Pimco sees Europe's action on Greece as ineffective in fixing the country's problems, while Britain's sovereign debt rating could be downgraded within a year, a top executive of the world's largest bond fund said.
Scott Mather, head of global portfolio management at Pacific Investment Management Co., also known as Pimco, told a briefing in Taipei on Thursday that the company was underweighting U.K., U.S. and pan-European 10-year sovereign bonds.
"Miracles are needed in the next six months in order to keep economic growth in the developed world," Mather said.
Pimco has been warning investors to stay away from developed countries like Britain with heavy debt burdens, recommending instead shifting assets to Asia and developing countries.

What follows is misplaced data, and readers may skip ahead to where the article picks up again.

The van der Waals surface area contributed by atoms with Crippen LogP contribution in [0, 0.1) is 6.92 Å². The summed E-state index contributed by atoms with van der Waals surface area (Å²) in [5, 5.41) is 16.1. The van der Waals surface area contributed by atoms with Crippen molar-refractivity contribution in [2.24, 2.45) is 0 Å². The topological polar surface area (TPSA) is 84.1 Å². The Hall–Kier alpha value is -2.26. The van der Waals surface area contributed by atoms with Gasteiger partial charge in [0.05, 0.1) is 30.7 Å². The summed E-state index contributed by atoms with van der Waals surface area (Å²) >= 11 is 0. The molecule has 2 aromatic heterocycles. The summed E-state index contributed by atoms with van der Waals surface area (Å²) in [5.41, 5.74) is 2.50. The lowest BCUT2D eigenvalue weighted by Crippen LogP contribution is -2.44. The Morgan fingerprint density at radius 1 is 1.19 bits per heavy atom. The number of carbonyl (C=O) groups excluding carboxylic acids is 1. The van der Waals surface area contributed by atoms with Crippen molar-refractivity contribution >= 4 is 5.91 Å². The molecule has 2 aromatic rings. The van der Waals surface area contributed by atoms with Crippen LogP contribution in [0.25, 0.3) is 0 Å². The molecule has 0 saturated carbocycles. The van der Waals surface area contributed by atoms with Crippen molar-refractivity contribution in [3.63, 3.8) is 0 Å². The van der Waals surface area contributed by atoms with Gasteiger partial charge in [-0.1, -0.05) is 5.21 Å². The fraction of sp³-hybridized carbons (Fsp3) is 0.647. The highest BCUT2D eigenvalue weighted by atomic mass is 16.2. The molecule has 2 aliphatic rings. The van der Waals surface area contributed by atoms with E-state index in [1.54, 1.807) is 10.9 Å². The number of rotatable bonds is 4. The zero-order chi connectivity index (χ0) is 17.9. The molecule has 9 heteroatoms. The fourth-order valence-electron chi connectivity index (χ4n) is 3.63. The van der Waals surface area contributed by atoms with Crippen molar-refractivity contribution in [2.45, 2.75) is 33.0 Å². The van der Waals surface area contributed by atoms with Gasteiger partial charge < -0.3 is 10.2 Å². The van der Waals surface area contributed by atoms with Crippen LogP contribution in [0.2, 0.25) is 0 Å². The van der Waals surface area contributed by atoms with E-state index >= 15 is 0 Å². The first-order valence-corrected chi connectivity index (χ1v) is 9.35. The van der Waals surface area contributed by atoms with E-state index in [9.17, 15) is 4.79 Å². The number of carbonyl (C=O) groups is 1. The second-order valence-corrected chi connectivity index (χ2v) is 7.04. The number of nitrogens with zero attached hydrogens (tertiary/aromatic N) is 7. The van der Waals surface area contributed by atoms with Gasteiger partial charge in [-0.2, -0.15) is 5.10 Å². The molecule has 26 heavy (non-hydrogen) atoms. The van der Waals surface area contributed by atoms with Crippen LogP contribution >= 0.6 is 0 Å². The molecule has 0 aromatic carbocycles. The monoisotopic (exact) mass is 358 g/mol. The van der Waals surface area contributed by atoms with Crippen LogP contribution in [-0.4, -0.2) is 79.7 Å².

Confidence in Greece as a borrower has been badly shaken by a 300 billion euro ($405 billion) debt pile that exceeds the country's 240 billion euro annual economic output.
It has about 23 billion euros worth of bonds — equivalent to almost 10 percent of its gross domestic product — maturing between now and the end of May.
Euro zone leaders last week agreed to a joint financial safety net with the IMF to ease Greece's debt crisis and restore confidence in the euro, which has lost 5.5 percent of its value against the U.S. dollar this year.
Mather said, however, that European governments had not said how much money they were going to put into Greece.
Last month, Pimco said it was maintaining its negative stance on British gilts because the amount of debt the country would have to issue in the future should lead to inflation and a depreciating currency.
Britain's record-high debt has caused disquiet among investors, and Standard & Poor's has put the country's top-notch triple-A rating on a negative watch.
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